Objectives: This study examined the relations of echocardiographically determined left ventricular (LV) mass and hypertrophy to the risk of sudden death.
Background: Echocardiographic LV hypertrophy is associated with increased risk for all-cause mortality and cardiovascular disease morbidity and mortality. However, little is known about the association of echocardiographic LV hypertrophy with sudden death.
Methods: We examined the relations of LV mass and hypertrophy to the incidence of sudden death in 3,661 subjects enrolled in the Framingham Heart Study who were > or =40 years of age. The baseline examination was performed from 1979 to 1983 and LV hypertrophy was defined as LV mass (adjusted for height) > 143 g/m in men and > 102 g/m in women. During up to 14 years of follow-up there were 60 sudden deaths. Cox models examined the relations of LV mass and LV hypertrophy to sudden death risk after adjusting for known risk factors.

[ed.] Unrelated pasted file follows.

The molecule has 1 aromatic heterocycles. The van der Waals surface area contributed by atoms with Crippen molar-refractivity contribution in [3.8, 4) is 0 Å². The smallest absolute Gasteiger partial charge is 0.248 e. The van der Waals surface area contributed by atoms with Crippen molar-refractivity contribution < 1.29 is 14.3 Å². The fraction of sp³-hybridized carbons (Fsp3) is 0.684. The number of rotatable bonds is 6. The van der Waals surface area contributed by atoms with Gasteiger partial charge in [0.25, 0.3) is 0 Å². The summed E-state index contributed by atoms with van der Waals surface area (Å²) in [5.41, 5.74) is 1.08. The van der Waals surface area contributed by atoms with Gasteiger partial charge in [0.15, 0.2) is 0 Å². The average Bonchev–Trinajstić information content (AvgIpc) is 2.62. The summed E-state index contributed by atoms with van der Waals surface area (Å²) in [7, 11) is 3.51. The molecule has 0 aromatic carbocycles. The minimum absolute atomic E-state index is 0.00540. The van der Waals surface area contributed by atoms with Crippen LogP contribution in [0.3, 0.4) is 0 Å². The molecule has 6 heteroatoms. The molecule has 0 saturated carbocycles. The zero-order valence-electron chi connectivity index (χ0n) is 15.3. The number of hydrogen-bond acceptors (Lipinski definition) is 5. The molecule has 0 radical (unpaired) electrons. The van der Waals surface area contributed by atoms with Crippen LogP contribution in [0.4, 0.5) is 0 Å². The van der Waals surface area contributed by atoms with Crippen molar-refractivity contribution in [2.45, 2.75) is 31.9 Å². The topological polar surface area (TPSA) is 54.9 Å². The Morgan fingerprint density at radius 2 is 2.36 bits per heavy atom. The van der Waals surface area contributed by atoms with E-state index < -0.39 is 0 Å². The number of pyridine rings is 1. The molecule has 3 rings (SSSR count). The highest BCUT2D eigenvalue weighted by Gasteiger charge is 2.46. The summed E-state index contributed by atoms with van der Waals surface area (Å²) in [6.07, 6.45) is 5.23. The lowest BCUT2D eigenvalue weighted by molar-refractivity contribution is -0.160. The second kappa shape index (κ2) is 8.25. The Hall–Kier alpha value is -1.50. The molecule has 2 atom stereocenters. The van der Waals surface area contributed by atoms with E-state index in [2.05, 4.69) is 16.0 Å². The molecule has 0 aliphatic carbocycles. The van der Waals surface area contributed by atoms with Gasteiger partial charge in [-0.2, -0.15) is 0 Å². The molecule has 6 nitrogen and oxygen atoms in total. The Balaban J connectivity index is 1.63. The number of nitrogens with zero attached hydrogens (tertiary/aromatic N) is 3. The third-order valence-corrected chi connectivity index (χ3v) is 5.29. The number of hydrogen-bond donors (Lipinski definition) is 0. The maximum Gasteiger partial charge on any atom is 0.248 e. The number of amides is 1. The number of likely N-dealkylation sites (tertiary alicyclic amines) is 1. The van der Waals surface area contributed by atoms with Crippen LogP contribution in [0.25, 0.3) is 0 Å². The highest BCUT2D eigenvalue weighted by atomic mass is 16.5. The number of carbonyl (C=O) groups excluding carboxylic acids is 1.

Results: The prevalence of LV hypertrophy was 21.5%. The risk factor-adjusted hazard ratio (HR) for sudden death was 1.45 (95% confidence interval [CI] 1.10 to 1.92, p=0.008) for each 50-g/m increment in LV mass. For LV hypertrophy, the risk factor-adjusted HR for sudden death was 2.16 (95% CI 1.22 to 3.81, p=0.008). After excluding the first 4 years of follow-up, both increased LV mass and LV hypertrophy conferred long-term risk of sudden death (HR 1.53, 95% CI 1.01 to 2.28, p=0.047 and HR 3.28, 95% CI 1.58 to 6.83, p=0.002, respectively).
Conclusions: Increased LV mass and hypertrophy are associated with increased risk for sudden death after accounting for known risk factors.